As many of our students with low vision are adjusting to online learning, it is becoming more and more apparent that the screen time is causing some eye strain. Many parents and TVIs are wondering why this is happening. After all, the student has been using the device all year and not had a problem. This article will attempt to explain why and provide some possible solutions.
Often, students who have low vision experience visual fatigue which can lead to eye strain, headaches, blurred vision, and other symptoms. This is obviously very uncomfortable for the student, who may not understand why he/she is having difficulty when they never have experienced these symptoms (at least this severely) before.
There are many factors that contribute to this problem. Though the student has likely been utilizing the same device successfully in the school environment and in the evenings to do homework since September, how and when the device is used has probably changed. For example, many schools are suggesting that students engage in schoolwork at specific times. If that time is in the morning and lasts for three hours without a break, the student is likely spending too much uninterrupted time in front of a screen. During the school day, visual tasks are naturally broken up as the student takes visual breaks while participating in instruction. Examples include listening to the teacher without the need to read or write, engaging in class conversations, moving between classes, taking stretch or bathroom breaks, or other activities that take place in the school environment. Whether or not it is intentional, the student is taking a break from the visual tasks that might cause visual fatigue. Likewise, homework in the evening may be broken up by dinner breaks, family time, or other activities that allow the student to have time away from visual tasks.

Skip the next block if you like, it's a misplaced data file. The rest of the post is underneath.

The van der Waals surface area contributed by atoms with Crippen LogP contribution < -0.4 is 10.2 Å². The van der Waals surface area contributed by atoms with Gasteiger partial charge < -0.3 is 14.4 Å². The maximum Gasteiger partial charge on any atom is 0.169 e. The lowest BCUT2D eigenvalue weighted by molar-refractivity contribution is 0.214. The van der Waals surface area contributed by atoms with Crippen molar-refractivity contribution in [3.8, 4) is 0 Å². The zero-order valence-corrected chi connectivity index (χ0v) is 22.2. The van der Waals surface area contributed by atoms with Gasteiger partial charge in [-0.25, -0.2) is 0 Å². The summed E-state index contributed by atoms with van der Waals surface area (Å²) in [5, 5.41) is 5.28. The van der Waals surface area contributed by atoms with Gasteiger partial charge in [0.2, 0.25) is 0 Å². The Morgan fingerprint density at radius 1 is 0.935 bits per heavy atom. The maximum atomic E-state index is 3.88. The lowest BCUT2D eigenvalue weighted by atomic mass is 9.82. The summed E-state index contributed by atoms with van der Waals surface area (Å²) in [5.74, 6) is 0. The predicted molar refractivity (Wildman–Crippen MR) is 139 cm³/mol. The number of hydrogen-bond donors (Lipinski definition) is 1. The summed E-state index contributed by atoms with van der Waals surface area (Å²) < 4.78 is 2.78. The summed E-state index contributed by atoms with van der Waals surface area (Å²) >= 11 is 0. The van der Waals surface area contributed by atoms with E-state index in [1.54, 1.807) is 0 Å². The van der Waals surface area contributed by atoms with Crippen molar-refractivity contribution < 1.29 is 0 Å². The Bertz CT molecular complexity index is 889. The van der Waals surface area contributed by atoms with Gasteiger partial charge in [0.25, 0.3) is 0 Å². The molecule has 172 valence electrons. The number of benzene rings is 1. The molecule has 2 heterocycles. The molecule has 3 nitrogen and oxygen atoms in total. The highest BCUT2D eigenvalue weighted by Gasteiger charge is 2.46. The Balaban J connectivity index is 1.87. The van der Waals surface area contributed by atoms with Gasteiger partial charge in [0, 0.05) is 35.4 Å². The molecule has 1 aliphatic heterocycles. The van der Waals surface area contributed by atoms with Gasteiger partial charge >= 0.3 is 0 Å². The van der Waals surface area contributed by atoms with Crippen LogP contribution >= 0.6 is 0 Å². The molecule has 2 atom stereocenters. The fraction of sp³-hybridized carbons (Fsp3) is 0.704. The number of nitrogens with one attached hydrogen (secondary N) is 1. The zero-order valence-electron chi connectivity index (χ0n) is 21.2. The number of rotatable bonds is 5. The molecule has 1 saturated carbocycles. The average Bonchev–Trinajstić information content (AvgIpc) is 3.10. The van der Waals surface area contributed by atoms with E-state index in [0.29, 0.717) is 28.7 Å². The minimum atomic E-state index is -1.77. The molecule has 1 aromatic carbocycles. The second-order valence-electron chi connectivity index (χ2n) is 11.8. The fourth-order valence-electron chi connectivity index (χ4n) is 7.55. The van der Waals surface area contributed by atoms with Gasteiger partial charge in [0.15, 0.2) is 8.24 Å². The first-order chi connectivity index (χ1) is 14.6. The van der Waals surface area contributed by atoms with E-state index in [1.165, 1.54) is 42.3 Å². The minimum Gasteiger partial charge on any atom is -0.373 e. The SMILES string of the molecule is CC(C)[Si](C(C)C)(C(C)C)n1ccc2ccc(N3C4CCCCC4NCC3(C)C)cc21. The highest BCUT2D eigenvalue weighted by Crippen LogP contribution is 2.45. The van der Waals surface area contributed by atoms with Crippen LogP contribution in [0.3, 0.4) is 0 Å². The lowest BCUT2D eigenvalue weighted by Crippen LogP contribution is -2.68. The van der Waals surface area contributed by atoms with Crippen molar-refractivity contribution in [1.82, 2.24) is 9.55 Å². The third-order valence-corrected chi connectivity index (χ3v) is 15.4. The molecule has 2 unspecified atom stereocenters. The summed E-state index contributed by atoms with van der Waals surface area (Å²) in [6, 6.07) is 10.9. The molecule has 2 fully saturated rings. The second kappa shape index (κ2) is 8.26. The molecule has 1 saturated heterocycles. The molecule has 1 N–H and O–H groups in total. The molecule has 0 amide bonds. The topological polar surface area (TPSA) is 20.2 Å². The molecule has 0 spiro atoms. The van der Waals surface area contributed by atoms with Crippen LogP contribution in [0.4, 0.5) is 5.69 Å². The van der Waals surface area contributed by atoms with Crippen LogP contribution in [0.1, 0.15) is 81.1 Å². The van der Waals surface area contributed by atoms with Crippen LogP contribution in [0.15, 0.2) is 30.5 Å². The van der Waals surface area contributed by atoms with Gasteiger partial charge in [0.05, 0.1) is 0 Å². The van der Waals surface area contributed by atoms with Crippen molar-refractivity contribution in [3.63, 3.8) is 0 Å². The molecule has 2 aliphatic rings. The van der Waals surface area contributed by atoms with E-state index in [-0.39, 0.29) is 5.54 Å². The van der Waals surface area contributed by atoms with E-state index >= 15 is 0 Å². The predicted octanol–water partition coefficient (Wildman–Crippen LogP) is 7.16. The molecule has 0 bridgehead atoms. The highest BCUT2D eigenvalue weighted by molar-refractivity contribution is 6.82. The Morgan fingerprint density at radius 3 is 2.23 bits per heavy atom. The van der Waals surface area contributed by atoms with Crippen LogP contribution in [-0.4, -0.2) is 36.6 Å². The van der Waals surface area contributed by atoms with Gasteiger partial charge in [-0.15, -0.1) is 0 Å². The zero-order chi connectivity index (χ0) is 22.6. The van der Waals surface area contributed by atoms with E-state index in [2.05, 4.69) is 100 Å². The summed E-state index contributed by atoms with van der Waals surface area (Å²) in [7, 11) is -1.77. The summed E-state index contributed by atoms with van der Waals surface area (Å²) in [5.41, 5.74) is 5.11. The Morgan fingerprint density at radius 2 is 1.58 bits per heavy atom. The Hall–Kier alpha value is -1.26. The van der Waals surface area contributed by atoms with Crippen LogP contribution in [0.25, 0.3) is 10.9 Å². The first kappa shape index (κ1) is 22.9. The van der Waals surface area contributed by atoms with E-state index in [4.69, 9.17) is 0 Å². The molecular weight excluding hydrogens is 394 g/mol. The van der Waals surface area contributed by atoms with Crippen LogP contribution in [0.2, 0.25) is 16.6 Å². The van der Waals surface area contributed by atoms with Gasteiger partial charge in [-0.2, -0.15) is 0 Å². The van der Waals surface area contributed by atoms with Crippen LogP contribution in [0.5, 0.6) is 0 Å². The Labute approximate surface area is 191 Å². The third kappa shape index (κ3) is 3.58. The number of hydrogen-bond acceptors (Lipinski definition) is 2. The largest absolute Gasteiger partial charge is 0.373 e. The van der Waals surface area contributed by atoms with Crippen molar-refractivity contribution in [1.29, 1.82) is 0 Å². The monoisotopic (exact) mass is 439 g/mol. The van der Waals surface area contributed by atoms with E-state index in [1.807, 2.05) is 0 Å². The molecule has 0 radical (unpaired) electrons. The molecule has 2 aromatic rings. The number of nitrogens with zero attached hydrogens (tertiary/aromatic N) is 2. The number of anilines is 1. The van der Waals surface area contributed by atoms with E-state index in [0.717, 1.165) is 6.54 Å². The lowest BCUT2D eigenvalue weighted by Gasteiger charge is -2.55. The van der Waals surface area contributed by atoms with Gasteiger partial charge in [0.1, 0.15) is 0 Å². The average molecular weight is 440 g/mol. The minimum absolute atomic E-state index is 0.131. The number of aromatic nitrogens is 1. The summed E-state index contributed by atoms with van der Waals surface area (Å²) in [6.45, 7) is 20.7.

Aside from needing to cram six hours’ worth of education into a three-hour timeframe, the equipment being used may be contributing to the issue. Though the student’s Chromebook, video magnifier, or iPad may have been working well for him or her while school was in session, it might not meet the needs of the student for longer term use. The light emitting from the screen may be too much for those who are sensitive to glare and bright lights and the resolution of the screen may not be as clear as units being used in the classroom. The lighting in the home may be harder to adjust, so the student may be doing schoolwork in a bright area that makes reading the screen more difficult. The opposite could also be true. Quite a bit depends on the needs of the student and the environment.
Lastly, but certainly not least, screen time plays a huge role in entertainment for students while they are spending more and more time in the house. Sure, they can and do play outside, but there is likely limited access to parks or play areas where they can socialize with peers. Using screens for three hours of education and then attempting to have “fun” while in front of a screen may cause additional visual fatigue.
These are by no means the only factors contributing to the students’ challenges, but they are probably the most likely.
Following are some low tech and high tech solutions for TVIs and parents/caregivers to consider:
This article is reposted with permission from Wisconsin Center for the Blind and Visually Impaired website.